I remember a line in Saul Bellow's novel, The Dean's December, about the ice blocks in Lake Michigan, 'gray-white and tan and stained with sand by the prevailing wind.' In the Chicago streets at the edge of Lake Michigan it was summer; no ice blocks but instead a hot sandy beachfront, thousands of swimmers and sunbathers, the stink of coconut oil, a line of crammed and rowdy bars where the beachgoers staggered to drink in the shade of fringed umbrellas. Inland, against the hard bright sky stood the glittering, elegant rampart of the city's skyscrapers. Chicago, scene of the Dean's bleak and freezing December, was baking in a blue August. The architecture was sharply stylish, and the lavish public art reflected American wealth and scale: sculptures, fountains, galleries, parks.
Choose Your Hero
In July I packed my bag. My novel, Soon, was to be published in the UK by Jonathan Cape, and in Canada in October by House of Anansi. Leaving for the airport, I said, "Right, I've seen the future. The royal baby will be a boy. It's name will be George." And then I was on the move, leaving the beloved shantytown behind. Singapore was blanketed with smoke from forest fires in Indonesia, the city eerily absent as the plane came down. Changi Airport stank of smoke, the buildings outside dimly visible through the haze. There were regular updates on air quality, and all the workers wore masks. Twelve hours later, looking down on the great map of London turning beneath the wing, I felt a familiar kind of vehement joy: I was free, let loose again, wheeling through the world.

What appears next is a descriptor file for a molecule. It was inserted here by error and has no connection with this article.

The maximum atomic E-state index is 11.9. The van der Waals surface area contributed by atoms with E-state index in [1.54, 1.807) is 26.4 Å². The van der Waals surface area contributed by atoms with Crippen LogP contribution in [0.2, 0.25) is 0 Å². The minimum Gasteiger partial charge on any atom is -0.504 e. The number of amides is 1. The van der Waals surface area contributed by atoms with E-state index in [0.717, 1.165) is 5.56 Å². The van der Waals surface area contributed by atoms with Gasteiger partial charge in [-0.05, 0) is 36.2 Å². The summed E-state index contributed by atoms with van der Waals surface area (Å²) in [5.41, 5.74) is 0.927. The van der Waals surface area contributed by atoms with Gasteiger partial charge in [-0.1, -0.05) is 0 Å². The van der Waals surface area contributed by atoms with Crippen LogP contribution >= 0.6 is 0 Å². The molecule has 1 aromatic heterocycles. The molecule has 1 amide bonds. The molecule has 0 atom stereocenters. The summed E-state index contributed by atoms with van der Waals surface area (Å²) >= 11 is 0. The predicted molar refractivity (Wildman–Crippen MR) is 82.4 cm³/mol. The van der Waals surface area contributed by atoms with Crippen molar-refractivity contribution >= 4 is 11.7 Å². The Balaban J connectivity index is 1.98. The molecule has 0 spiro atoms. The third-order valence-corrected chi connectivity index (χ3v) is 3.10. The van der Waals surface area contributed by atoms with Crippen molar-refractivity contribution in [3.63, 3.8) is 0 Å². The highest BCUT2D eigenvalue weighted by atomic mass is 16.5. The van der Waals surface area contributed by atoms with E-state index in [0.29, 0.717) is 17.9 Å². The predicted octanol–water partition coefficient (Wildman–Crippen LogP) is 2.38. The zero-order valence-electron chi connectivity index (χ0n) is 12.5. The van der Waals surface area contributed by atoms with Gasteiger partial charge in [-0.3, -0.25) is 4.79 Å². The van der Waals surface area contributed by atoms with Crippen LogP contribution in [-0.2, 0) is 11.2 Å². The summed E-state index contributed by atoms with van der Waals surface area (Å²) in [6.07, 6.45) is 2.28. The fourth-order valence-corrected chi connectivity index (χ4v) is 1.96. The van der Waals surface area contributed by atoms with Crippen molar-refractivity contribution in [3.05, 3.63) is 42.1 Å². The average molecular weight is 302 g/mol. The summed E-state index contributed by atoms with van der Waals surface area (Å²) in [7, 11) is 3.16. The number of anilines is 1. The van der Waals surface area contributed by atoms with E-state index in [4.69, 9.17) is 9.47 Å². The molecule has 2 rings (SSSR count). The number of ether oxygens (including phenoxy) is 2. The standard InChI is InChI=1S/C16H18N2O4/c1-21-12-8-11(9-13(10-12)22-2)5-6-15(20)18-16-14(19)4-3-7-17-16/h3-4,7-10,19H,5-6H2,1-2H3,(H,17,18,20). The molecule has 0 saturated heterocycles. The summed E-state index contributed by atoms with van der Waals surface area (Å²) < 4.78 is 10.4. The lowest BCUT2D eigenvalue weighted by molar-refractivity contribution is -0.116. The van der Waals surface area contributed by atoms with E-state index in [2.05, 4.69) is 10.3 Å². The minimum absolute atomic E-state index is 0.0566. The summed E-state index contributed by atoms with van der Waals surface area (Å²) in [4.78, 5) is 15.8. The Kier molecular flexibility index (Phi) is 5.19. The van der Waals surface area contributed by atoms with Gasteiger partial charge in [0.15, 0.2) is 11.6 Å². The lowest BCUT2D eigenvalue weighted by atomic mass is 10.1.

The following morning I was up at Kenwood, on Hampstead Heath. There were stands of flowering rhododendrons flanking a path that could have been the model for Karl Maughan's hyper-real paintings. We were talking to a Guardian journalist about the whistleblower, Edward Snowden. Later, in the car, a flash came through on the journalist's phone, "Snowden en route to Russia."